Robotic instruments make music
Many regard music as the universal language. But getting robots to speak any language is harder than it seems.
Eric Singer is a musician who also holds an electrical and computer engineering degree from Carnegie Mellon. However, his passion for music was too great to ignore, and he studied music synthesis in the Berklee College of Music after graduating. “I’ve been a sax player since grade school and have been interested and involved in technology for about as long,” Singer said. With this mindset, he created innovative musical robots, using them to play along with some of the most famous musicians.
Singer founded LEMUR, or the League of Electronic Musical Urban Robots, in 2000 as a means of combining musical instruments and robotics. The group, according to Singer, has “had about 100 members in the form of contributing artists, technologists, and apprentices.” It has already created a variety of robotic instruments. Some of the most memorable include GuitarBot, a four-stringed robot that plucks strings — the pitch can be altered by moving sliders up and down the strings. Singer described his update to GuitarBot: “I’ve just spent the last year creating GuitarBot Mark II, an updated, sexier, and more reliable version of the original.” In addition, some robots can be manipulated by humans. “My favorites have been the Slime-o-trons, which use conductive ‘slime’ to control musical algorithms, and the Slink-o-trons, which convert the motion of Slinkys into musical controls,” Singer said. Many of his instruments have intrigued musicians looking for something new, including world-famous guitarist Pat Metheny, who recorded with a set of robotic instruments on his album Orchestrion, according to the Pittsburgh Post-Gazette.
Besides musical instruments, Singer also programs performance systems that interact with live performances. One, called Cyclops, according to www.ericsinger.com, controls a variety of stage equipment including cameras, audio, video, and robotics. He also created interactive musicians that listen to live performers and actively play along with them.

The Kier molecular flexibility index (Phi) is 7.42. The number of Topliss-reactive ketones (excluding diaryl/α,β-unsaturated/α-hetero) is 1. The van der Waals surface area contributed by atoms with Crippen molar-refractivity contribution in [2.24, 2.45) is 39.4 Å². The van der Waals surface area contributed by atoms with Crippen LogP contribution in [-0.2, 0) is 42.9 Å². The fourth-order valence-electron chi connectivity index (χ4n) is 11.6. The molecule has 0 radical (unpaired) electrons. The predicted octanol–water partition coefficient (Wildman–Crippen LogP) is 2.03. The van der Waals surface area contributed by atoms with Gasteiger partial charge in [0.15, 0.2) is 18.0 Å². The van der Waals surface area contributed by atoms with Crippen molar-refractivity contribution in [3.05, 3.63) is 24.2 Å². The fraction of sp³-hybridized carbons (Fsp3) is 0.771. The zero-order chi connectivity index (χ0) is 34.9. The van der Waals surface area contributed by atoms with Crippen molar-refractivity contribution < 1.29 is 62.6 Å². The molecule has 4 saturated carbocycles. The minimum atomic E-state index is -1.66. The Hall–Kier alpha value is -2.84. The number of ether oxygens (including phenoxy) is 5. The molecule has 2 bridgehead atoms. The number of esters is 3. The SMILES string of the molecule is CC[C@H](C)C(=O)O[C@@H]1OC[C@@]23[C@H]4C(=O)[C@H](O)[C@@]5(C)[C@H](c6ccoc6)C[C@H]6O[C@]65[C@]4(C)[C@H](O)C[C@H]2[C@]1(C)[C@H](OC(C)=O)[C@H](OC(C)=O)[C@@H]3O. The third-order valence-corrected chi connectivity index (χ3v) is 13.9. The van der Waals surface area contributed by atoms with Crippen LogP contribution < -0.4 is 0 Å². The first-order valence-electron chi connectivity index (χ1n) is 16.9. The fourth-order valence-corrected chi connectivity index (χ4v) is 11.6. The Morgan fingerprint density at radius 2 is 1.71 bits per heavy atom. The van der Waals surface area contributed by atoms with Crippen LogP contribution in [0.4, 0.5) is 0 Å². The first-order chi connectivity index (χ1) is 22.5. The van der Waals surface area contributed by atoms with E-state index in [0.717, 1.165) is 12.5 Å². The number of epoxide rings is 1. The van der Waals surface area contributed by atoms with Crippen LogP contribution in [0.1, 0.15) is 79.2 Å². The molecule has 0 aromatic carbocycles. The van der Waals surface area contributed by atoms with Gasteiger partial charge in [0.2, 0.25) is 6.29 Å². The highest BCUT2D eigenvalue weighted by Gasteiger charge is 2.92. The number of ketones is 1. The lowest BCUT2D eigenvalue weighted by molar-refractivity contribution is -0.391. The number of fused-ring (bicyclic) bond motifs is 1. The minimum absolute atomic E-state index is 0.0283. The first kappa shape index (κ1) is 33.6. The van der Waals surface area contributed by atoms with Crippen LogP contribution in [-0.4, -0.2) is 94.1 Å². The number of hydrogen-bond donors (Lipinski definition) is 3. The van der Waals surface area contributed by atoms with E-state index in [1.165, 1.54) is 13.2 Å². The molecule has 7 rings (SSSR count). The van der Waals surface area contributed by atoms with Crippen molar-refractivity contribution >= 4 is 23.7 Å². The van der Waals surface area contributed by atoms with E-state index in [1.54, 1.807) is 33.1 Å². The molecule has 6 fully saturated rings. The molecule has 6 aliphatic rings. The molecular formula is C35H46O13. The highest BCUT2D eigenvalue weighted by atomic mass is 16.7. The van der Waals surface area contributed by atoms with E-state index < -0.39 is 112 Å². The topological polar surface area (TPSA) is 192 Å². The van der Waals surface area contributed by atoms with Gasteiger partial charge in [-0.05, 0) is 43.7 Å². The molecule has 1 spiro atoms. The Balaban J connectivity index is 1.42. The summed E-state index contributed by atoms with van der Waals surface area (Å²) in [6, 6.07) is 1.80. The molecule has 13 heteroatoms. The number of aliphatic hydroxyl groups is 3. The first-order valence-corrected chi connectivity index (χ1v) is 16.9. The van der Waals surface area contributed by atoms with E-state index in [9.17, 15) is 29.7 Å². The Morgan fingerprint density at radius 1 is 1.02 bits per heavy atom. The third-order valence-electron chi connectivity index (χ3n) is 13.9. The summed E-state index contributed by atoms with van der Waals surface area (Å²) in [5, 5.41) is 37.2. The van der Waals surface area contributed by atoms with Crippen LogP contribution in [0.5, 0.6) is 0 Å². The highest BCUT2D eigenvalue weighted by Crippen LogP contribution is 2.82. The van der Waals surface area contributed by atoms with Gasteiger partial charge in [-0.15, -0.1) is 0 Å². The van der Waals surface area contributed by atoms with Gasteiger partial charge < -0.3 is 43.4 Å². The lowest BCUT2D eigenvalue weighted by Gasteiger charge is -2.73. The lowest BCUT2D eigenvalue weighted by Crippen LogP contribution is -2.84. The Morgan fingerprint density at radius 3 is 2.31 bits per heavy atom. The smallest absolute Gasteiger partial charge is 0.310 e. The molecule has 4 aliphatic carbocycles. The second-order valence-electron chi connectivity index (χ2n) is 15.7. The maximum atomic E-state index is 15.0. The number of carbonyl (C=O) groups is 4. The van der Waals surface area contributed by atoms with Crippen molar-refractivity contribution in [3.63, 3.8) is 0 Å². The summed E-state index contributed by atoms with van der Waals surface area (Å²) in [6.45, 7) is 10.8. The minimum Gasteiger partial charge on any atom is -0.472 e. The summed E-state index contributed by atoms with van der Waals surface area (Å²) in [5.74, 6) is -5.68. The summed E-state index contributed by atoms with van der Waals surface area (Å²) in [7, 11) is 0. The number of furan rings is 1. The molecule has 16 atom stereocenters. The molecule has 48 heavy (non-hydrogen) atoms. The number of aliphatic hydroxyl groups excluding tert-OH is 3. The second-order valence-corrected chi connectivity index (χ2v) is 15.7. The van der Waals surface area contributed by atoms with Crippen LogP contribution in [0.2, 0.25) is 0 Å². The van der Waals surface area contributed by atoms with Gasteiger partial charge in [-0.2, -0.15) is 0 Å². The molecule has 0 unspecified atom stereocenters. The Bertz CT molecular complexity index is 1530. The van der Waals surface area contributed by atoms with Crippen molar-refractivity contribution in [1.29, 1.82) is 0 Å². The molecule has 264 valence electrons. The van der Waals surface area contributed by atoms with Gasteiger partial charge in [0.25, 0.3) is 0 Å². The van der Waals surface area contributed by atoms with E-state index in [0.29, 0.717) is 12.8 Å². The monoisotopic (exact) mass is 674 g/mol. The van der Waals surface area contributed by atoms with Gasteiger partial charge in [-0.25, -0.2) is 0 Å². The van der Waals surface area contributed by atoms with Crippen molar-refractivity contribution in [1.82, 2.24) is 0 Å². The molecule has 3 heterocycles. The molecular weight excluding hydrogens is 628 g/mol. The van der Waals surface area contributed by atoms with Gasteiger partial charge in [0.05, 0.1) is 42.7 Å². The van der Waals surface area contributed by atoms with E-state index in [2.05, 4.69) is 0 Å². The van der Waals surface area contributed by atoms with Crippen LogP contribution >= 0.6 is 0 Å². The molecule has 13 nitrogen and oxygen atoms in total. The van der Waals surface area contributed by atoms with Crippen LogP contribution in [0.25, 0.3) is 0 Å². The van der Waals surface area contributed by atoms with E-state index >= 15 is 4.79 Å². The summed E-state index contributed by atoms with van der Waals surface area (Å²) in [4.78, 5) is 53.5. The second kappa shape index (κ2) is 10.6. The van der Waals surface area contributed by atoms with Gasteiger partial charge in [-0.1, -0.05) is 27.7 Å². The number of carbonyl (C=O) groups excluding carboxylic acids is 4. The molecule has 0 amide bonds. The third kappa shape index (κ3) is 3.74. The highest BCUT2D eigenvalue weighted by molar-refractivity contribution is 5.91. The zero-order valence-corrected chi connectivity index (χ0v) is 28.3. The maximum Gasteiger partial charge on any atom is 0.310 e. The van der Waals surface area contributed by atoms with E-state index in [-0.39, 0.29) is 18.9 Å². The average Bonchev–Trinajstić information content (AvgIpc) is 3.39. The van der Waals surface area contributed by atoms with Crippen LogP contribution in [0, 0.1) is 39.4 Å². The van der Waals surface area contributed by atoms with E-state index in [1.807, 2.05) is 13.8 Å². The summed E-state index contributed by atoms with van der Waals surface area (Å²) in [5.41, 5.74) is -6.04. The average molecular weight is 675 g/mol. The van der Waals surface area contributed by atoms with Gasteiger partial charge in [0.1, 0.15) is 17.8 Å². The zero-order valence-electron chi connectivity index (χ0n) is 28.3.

One of the goals of LEMUR is to find new ways to create music. “The current reality is that 99 percent of the music that is created involves the use of electronics and technology in some way or another,” Singer said. “Short of beating drums around a bonfire, musicians are going to use technology in some part of recording, performing, or creating music.” Singer focuses on exotic and lesser-known instruments, and he also is inspired by non-musical objects; he tries to find ways to make them into instruments. Singer jokes that instruments sometimes come “from the dark, strange recesses of my mind.”
Singer has been interested in both music and robotics since a young age, and it was at Carnegie Mellon that he started to combine his interests. After meeting Richard Boulanger, a music technology professor at Berklee College of Music, he began to uncover different and innovative methods to combine music and technology. Singer’s technical background allowed him to lead the implementation of his ideas: “I do all the electronics, PCB design, firmware, and most of the control software for LEMUR’s instruments and installations.” More information can be found at www.lemurbots.org and www.ericsinger.com.